Q. What are your literary influences?
The books that influenced me most are Gabriel Garcia Marquez’ “One Hundred years of Solitude” — mine is more like a little kid comic book version, because I’m not as good a writer as Gabriel Garcia Marquez — also Salman Rushdie’s “Midnight’s Children.” Also F Sionil Jose’s novel “Gagamba” — I read it when I moved here and it was important to me, so my novel is  paying homage and also stealing.

Q. Did you always want to be a writer?
Yes. I was the obnoxious kid in fourth grade who said I’m gonna write. I wrote a 60-page ripoff of Michael Crichton’s “The Sphere” and I thought it was genius. When I was sixteen I wrote a goth-y, angsty novel, and my English teacher in IS read it… I’ve always wanted to be a writer.

Q. If you weren’t a writer, what career would you have pursued?
In the ideal version of myself I’d be in environmental science, because I’ve always been passionate about the outdoors. I’m a bird nerd and I’m very silly about them.

Q. What was your writing process?
It’s a lot of writing stuff that’s terrible, and then you get rid of it, and then you write stuff that’s less terrible, then get rid of it, and then it’s less terrible. There’s a lot of deleting — the way to write is to delete things; you have to delete them first

Q. How did you manage all the characters and the storylines?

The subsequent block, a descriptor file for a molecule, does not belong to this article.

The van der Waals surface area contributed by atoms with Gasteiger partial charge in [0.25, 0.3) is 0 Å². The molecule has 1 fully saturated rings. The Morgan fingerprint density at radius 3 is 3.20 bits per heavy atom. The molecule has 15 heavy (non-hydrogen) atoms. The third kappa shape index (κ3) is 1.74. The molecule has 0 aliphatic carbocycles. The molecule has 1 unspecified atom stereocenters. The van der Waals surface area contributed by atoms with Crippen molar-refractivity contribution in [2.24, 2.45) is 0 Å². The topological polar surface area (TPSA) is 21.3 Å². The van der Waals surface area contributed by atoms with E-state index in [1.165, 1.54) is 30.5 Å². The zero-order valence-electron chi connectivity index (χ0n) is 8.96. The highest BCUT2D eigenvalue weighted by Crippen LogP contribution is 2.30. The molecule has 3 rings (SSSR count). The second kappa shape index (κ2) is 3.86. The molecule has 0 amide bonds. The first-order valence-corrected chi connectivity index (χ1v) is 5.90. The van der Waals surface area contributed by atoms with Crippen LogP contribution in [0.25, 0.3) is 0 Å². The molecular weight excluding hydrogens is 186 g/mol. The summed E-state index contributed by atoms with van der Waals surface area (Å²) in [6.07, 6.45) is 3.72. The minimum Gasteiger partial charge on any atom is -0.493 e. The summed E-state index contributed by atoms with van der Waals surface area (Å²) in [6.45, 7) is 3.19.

FIrst I did the whole draft and it was very big and ugly, and then I wrote each story as a novel…. I was hoping the stories could be read individually and still make sense.

Q. How did you get the book published?
I was very lucky; I worked on the book during grad school, and my adviser liked the book so he sent it to his agent, and he sent it to another agent, and the agent already knew an editor who wanted something like this so she signed it quickly.

Q. What’s in the pipeline for you?
I’m going back home; I teach writing at George Mason University, and I’m working on two more books: one collection of short stories and one novel.

It was a lovely afternoon at the MIBF with Alexander Yates, and talking to him definitely made me want to finish the book. Which I did, after the book fair! I’ll tell you more about the book in my next post… and show you why my signed copy of Moondogs is extra-special! :)